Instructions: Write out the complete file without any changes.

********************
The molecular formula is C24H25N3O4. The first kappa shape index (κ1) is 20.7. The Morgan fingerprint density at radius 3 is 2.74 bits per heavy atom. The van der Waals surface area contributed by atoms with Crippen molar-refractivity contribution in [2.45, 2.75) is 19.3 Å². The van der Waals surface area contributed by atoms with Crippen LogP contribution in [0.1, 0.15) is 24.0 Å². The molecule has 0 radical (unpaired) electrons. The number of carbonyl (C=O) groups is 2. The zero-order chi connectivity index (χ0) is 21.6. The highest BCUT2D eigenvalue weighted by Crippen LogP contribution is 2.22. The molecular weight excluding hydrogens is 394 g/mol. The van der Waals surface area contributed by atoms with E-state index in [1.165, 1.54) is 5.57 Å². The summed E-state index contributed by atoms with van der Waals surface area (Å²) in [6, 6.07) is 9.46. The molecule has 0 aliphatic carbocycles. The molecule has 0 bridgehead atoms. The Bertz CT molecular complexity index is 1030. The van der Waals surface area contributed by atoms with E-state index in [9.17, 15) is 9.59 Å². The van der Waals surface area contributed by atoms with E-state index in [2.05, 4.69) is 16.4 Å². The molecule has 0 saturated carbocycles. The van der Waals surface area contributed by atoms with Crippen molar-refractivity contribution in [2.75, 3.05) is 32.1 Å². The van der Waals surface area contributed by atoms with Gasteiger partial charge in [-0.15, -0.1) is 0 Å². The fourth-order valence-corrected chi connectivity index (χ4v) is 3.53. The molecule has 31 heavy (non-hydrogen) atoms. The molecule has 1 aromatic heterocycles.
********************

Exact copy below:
The molecular formula is C24H25N3O4. The first kappa shape index (κ1) is 20.7. The Morgan fingerprint density at radius 3 is 2.74 bits per heavy atom. The van der Waals surface area contributed by atoms with Crippen molar-refractivity contribution in [2.45, 2.75) is 19.3 Å². The van der Waals surface area contributed by atoms with Crippen LogP contribution in [0.1, 0.15) is 24.0 Å². The molecule has 0 radical (unpaired) electrons. The number of carbonyl (C=O) groups is 2. The zero-order chi connectivity index (χ0) is 21.6. The highest BCUT2D eigenvalue weighted by Crippen LogP contribution is 2.22. The molecular weight excluding hydrogens is 394 g/mol. The van der Waals surface area contributed by atoms with E-state index in [1.165, 1.54) is 5.57 Å². The summed E-state index contributed by atoms with van der Waals surface area (Å²) in [6, 6.07) is 9.46. The molecule has 0 aliphatic carbocycles. The molecule has 0 bridgehead atoms. The Bertz CT molecular complexity index is 1030. The van der Waals surface area contributed by atoms with E-state index in [9.17, 15) is 9.59 Å². The van der Waals surface area contributed by atoms with E-state index in [2.05, 4.69) is 16.4 Å². The molecule has 0 saturated carbocycles. The van der Waals surface area contributed by atoms with Crippen molar-refractivity contribution in [2.75, 3.05) is 32.1 Å². The van der Waals surface area contributed by atoms with Gasteiger partial charge in [-0.15, -0.1) is 0 Å². The fourth-order valence-corrected chi connectivity index (χ4v) is 3.53. The molecule has 31 heavy (non-hydrogen) atoms. The molecule has 1 aromatic heterocycles.